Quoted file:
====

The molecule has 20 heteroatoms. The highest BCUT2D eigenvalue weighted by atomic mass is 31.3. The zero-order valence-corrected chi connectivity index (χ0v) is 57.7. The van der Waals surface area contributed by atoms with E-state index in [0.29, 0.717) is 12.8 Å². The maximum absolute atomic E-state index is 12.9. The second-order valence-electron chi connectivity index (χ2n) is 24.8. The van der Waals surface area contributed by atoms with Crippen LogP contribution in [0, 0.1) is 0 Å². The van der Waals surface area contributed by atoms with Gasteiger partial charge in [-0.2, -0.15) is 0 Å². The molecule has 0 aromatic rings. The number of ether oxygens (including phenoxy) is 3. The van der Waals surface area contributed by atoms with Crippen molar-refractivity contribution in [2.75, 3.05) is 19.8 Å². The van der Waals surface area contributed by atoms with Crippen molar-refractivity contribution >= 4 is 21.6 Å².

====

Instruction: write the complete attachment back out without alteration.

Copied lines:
The molecule has 20 heteroatoms. The highest BCUT2D eigenvalue weighted by atomic mass is 31.3. The zero-order valence-corrected chi connectivity index (χ0v) is 57.7. The van der Waals surface area contributed by atoms with E-state index in [0.29, 0.717) is 12.8 Å². The maximum absolute atomic E-state index is 12.9. The second-order valence-electron chi connectivity index (χ2n) is 24.8. The van der Waals surface area contributed by atoms with Crippen LogP contribution in [0, 0.1) is 0 Å². The van der Waals surface area contributed by atoms with Gasteiger partial charge in [-0.2, -0.15) is 0 Å². The molecule has 0 aromatic rings. The number of ether oxygens (including phenoxy) is 3. The van der Waals surface area contributed by atoms with Crippen molar-refractivity contribution in [2.75, 3.05) is 19.8 Å². The van der Waals surface area contributed by atoms with Crippen molar-refractivity contribution >= 4 is 21.6 Å².